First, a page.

Wallace Goldsmith produced cartoons for the Boston Globe from 1909 to 1919, and his creations were primarily of sporting topics. The subjects he covered were numerous, with the competition levels ranging from the local schoolboy to the professional ranks. Aside from his work of sporting subjects, he created editorial cartoons of Boston city politics as well as national issues such as the women’s suffrage movement or President Wilson’s foreign policies. He also made cartoons of local interest such as scenes from around the city on a record hot day or the winning species from the Boston poultry and dog shows. His work in this genre would compare favorably to any artist who specialized in political cartoons and would do so today if created using current topics.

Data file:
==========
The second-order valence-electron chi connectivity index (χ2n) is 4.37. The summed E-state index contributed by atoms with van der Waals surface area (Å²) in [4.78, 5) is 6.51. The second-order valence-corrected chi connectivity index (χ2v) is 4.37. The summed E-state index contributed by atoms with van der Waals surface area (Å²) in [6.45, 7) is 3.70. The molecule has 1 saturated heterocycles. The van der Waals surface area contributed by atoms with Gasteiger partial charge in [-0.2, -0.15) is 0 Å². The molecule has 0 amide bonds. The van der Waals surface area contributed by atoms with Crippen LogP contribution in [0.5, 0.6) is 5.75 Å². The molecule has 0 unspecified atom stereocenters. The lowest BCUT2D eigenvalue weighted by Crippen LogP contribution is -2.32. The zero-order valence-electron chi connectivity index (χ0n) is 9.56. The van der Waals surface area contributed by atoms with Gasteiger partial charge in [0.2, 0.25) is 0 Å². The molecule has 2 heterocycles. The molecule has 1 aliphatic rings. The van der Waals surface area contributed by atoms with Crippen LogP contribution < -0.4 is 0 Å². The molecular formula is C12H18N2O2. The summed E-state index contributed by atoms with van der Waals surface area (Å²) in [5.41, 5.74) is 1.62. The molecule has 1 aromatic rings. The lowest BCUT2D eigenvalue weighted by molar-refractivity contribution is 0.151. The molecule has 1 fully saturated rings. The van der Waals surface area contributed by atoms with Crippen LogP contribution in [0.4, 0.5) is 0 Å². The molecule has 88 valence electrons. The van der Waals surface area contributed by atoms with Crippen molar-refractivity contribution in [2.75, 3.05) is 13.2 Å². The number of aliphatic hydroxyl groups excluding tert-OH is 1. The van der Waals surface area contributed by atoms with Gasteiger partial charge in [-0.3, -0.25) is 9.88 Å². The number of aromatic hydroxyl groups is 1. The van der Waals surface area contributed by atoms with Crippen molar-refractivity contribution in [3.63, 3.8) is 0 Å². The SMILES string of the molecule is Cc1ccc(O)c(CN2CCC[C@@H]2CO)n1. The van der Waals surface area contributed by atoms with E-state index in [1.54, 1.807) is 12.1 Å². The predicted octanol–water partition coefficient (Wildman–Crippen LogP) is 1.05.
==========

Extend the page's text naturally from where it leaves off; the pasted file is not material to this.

He was the creator of a comic strip whose main character, Mr. Asa Spades, is a bumbling black man who gets caught up in adventures that revolved around the events of the day. This is an item that certainly wouldn’t be published today, but in an advertisement from 1910 it was hailed as a cartoon that “should be read by every man, woman and child in New England.”